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What is camp?

What is camp? This is a question asked of many of us, both by others and ourselves. It is an important question. If we are to be successful in making the public more aware of the opportunities available for children at our camps, we need to clearly articulate what camp is.

The need to clarify the definition of camp was driven home to me on two recent occasions. The first was at the American Camping Association's National Board of Directors' meeting in November. As we worked to define ACA and set goal statements for the next five years, we found that camp can mean several different things. The ACA national board members felt that the best definition centers around the experience that we offer, not the properties and facilities that we have.

The second event that led me to this topic was a conversation I had at an American Society of Association Executives meeting in Washington. A person who had read an article I wrote several years ago and I were talking about all of the different associations represented at the meeting. He asked what field ACA considered itself part of. When I told him we were in the child development field, he was surprised; however, after he remembered the experiences he had in camp, he quickly agreed with me.

The whole purpose of this column is to encourage you to think in terms of the child development experience that occurs at your camp. In fact, ACA's entire public awareness initiative is built around that concept. What we expect ACA to become in the next five years is also directly related to having camp recognized as the child development experience we know it to be.

One of the goals the ACA National Board of Directors drafted is that by 2001, "The camp experience will be acknowledged as a significant component in child development." However, before we can expect the outside world to acknowledge the camp experience as a significant component of child development, we must be comfortable with that concept and be able to clearly articulate the developmental benefits of camp. Each of us must consistently use the same language when describing what we do for children.

If you have had the chance to read the January/February issue of Camping Magazine, you recognize that ACA will be spending a significant amount of time and resources on promoting both to its members and the general public what camp can do for children. The article "Curative Factors in the Camp Experience" gives an excellent outline of what we should be telling parents and the public about camp and its impact on children.

My mother loved poetry and instilled that love in me at an early age. Later she introduced me to Shel Silverstein's special poetry for children so that I could share it with my children. That made the column "Camp Is Where the Sidewalk Ends" especially fun for me to read. I grew up in the country, where a sidewalk was what connected the driveway to the front door. Much of what is important to me came about through spending hours way beyond where the sidewalk ends. The importance of having outdoor experiences and learning to be a part of that natural environment is more crucial today than ever before. My environmental awareness developed because the outdoors was my everyday playground. That is less and less true for our children. Camps can help build the awareness that will be so important to our world's continued survival. Many studies on environmental education clearly point to the need for that education to be experiential, not just memorization. Camps are better positioned than any other organization to provide that developmental experience to children.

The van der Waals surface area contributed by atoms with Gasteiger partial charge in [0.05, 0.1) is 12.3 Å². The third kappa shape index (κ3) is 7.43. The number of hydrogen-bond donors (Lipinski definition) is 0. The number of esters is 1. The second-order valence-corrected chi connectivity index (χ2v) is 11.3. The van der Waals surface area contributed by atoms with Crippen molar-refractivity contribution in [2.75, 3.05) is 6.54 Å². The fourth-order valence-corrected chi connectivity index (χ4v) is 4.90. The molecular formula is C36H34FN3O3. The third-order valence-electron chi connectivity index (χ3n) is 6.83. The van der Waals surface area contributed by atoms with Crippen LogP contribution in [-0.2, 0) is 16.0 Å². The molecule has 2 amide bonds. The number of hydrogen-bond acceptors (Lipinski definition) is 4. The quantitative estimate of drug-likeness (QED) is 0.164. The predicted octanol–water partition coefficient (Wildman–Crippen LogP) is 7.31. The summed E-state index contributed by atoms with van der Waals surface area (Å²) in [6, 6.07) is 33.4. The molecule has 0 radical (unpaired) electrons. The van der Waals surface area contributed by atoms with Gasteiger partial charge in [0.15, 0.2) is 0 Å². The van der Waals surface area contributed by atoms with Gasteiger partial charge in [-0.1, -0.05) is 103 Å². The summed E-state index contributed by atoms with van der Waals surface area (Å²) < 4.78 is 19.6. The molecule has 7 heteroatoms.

When I think of the opportunities camp offers for improving our society, I am almost blown away. Reading the last issue of Camping Magazine completely reinforced this feeling. Bob Ditter writes in his January/February column, "Although camp professionals have always had a sense that camp is great for campers, they often did not clearly understand its actual benefits and could not clearly articulate them, especially in a way that was relevant to parents." In addition to articulating camp's benefits to parents, we also need to be able to articulate them to other organizations. Much of what we need to be saying about camp is available in the last issue of Camping Magazine. I hope you make time to really read it.

We know that parents want organizations that can help their children become healthy adults. We also know camp can do that. We need to become better at articulating that fact to those outside our profession. ACA and Camping Magazine will try to give you the tools that will help you. You are the best people to tell the world what the camp experience does for children!

John A. Miller is the executive vice president of the American Camping Association, headquartered in Martinsville, Ind.
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Title Annotation:summer camps
Author:Miller, John A.
Publication:Camping Magazine
Date:Mar 1, 1997
Words:825
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